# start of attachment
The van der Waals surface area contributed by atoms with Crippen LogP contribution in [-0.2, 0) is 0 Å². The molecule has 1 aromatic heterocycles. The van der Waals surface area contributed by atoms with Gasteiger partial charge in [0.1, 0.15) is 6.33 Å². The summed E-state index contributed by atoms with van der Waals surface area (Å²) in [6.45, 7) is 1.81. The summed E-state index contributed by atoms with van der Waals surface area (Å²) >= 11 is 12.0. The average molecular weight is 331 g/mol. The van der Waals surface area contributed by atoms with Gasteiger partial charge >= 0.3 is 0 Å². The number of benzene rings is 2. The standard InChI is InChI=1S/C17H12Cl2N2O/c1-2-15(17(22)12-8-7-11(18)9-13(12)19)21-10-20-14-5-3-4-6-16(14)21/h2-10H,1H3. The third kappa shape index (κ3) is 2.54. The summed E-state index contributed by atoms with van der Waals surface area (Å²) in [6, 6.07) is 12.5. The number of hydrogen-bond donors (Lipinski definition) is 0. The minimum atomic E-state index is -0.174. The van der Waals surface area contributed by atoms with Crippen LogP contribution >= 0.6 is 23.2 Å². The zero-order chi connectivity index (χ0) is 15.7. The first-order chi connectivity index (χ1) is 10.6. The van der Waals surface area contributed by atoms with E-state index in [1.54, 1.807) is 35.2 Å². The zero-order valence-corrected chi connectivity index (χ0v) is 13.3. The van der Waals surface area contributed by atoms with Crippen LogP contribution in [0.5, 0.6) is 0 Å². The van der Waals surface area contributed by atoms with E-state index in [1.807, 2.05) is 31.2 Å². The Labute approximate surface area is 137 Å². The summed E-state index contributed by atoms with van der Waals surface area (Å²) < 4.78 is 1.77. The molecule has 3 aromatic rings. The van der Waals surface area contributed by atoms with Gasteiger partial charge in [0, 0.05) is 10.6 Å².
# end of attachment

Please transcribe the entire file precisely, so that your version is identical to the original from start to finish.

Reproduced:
The van der Waals surface area contributed by atoms with Crippen LogP contribution in [-0.2, 0) is 0 Å². The molecule has 1 aromatic heterocycles. The van der Waals surface area contributed by atoms with Gasteiger partial charge in [0.1, 0.15) is 6.33 Å². The summed E-state index contributed by atoms with van der Waals surface area (Å²) in [6.45, 7) is 1.81. The summed E-state index contributed by atoms with van der Waals surface area (Å²) >= 11 is 12.0. The average molecular weight is 331 g/mol. The van der Waals surface area contributed by atoms with Gasteiger partial charge >= 0.3 is 0 Å². The number of benzene rings is 2. The standard InChI is InChI=1S/C17H12Cl2N2O/c1-2-15(17(22)12-8-7-11(18)9-13(12)19)21-10-20-14-5-3-4-6-16(14)21/h2-10H,1H3. The third kappa shape index (κ3) is 2.54. The summed E-state index contributed by atoms with van der Waals surface area (Å²) in [6, 6.07) is 12.5. The number of hydrogen-bond donors (Lipinski definition) is 0. The minimum atomic E-state index is -0.174. The van der Waals surface area contributed by atoms with Crippen LogP contribution >= 0.6 is 23.2 Å². The zero-order chi connectivity index (χ0) is 15.7. The first-order chi connectivity index (χ1) is 10.6. The van der Waals surface area contributed by atoms with E-state index in [1.54, 1.807) is 35.2 Å². The zero-order valence-corrected chi connectivity index (χ0v) is 13.3. The van der Waals surface area contributed by atoms with Crippen LogP contribution in [0.5, 0.6) is 0 Å². The van der Waals surface area contributed by atoms with E-state index in [1.807, 2.05) is 31.2 Å². The Labute approximate surface area is 137 Å². The summed E-state index contributed by atoms with van der Waals surface area (Å²) < 4.78 is 1.77. The molecule has 3 aromatic rings. The van der Waals surface area contributed by atoms with Gasteiger partial charge in [0, 0.05) is 10.6 Å².